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Steering My Way Through the Storm

June 16, 2010

I drove home from a Target excursion today in pouring rain. For a few minutes, I could barely see the road or the cars around me.

With this new blog on my mind, it’s no surprise that my thoughts went to my brother’s 1993 car accident, which happened during a blinding rainstorm. His car hydroplaned, spun across the center line of an outmoded four-lane highway with no divider, bounced off the guard rail on the far side and spun back into the traffic lanes, where his VW GTI was struck by another car whose driver misjudged the trajectory of my brother’s car. That driver survived the crash, but her passenger did not.

One of the first things my dad said to me when I saw him that first terrible afternoon was, “Now nothing can happen to you.” Lest you misread the emphasis there, it was a desperate warning to be careful.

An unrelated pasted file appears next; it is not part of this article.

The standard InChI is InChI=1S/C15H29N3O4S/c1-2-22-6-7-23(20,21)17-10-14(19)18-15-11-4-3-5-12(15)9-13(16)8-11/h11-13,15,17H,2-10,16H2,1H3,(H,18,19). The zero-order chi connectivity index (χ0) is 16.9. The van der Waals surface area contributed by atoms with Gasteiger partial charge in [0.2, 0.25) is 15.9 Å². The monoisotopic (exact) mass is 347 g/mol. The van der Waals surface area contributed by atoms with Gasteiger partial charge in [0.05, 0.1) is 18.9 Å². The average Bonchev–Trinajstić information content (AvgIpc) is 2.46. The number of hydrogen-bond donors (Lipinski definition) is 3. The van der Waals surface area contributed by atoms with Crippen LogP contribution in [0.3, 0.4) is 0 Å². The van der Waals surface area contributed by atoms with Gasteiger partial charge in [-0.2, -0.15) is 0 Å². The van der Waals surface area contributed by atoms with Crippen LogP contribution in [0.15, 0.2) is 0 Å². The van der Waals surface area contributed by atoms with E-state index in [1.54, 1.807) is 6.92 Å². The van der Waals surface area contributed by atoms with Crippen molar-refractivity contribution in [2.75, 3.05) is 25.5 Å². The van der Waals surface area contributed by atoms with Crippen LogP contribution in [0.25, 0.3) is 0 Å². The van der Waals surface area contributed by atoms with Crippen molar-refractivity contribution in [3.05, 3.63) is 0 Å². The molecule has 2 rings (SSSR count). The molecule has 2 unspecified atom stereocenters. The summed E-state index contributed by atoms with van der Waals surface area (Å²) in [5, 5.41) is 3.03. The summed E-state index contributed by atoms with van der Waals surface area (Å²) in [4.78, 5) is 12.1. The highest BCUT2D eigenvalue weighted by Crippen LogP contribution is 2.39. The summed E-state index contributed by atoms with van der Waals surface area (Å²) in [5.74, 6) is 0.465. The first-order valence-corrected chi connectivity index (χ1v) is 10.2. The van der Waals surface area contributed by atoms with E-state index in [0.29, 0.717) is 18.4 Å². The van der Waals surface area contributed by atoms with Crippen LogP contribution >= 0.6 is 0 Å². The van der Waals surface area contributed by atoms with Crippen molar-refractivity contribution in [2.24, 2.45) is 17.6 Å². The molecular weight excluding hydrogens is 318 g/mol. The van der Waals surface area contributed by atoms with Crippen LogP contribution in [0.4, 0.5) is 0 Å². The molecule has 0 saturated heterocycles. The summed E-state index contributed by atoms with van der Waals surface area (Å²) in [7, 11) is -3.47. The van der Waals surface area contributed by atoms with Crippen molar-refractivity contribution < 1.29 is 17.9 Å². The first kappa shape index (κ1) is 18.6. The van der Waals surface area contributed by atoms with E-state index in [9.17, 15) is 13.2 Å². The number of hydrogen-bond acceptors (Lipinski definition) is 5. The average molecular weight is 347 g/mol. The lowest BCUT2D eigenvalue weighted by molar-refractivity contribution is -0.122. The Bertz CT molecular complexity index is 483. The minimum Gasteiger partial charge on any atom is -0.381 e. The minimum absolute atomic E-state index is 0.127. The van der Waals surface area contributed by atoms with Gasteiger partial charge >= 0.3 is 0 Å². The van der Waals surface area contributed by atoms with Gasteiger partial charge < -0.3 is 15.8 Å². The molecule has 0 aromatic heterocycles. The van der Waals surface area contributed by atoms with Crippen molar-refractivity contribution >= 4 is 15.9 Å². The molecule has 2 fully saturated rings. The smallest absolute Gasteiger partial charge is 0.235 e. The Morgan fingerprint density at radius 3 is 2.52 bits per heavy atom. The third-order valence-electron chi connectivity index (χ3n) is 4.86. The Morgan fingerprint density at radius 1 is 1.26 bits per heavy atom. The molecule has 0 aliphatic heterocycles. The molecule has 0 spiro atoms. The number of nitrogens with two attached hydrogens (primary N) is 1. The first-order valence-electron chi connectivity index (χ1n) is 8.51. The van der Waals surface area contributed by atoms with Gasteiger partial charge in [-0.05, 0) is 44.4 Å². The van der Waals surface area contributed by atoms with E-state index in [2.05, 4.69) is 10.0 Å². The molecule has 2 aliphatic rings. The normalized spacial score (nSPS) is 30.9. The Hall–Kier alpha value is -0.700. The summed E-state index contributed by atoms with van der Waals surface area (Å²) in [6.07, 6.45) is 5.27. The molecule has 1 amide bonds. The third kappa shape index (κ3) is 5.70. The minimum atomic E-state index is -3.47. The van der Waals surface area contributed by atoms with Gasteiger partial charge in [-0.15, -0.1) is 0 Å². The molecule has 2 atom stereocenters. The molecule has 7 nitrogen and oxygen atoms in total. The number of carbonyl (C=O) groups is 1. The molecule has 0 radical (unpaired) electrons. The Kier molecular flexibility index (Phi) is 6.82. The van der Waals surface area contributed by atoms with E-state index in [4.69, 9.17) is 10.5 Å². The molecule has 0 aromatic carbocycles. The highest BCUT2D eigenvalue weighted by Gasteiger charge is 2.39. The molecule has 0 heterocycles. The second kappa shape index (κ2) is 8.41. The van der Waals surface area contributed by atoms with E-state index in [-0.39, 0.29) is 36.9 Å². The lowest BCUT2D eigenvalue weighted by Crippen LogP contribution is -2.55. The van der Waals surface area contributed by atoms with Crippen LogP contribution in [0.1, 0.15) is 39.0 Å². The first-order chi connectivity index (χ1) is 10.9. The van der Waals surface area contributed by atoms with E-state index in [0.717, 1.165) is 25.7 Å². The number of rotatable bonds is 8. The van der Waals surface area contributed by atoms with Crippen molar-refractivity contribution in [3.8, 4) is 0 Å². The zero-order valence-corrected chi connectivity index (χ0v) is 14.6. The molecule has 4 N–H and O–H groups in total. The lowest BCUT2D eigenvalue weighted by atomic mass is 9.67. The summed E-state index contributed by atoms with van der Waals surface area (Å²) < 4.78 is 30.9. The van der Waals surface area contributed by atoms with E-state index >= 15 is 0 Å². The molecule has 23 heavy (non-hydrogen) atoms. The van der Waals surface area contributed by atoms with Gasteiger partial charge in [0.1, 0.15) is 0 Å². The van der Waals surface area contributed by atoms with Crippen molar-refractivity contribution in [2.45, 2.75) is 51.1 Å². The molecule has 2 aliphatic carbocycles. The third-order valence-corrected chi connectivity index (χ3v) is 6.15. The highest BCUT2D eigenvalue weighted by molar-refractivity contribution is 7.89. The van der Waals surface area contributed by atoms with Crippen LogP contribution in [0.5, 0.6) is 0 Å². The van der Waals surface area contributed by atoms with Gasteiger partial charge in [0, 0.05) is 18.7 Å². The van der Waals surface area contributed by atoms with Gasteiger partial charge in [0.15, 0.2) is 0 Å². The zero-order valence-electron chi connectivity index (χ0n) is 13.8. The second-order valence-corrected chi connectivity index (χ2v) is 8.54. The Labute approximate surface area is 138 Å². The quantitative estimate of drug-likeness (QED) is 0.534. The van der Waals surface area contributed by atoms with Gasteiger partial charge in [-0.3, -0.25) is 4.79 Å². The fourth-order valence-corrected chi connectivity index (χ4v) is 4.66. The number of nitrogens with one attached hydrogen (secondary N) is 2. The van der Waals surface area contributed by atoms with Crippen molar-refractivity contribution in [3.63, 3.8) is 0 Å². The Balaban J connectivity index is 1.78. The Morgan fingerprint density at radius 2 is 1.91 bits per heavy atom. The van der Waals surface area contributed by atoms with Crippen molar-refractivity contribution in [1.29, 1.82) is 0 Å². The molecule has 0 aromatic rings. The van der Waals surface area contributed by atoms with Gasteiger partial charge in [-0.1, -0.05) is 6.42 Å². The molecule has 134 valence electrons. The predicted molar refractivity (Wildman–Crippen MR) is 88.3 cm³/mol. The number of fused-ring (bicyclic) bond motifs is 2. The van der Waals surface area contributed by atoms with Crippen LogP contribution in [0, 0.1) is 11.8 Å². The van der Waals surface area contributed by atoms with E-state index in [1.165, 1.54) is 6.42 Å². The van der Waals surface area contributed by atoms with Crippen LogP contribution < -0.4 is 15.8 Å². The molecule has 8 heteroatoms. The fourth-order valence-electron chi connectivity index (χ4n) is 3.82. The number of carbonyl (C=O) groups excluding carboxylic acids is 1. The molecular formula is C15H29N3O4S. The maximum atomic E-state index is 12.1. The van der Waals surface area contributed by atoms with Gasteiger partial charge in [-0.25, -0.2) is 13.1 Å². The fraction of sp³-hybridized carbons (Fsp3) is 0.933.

No pressure.

For a long time after that, any time I drove in the rain, I gripped the steering wheel with all the white-knuckled strength I could muster. I wasn’t paralyzed with fear, but I was very conscious of it. I didn’t want to let my dad down. I couldn’t die, too.

Dad’s words stick with me these many years later. Though I no longer hold the steering wheel in a vise grip when it rains, I still do worry a bit. Now not just for my father’s sake, but for my children’s.

Unfortunately, I can’t guarantee that nothing will happen to me.

What I can do is pledge to stay present. Stay present to my parents, stay present to my husband, stay present to my children. Stay present to the road while I’m driving.

I don’t want “nothing” to happen to me. No, I don’t want to die (at least not for a very long time), but being careful all the time can make it awfully hard to truly live. And I’m pretty sure that’s not what my dad would want for me.

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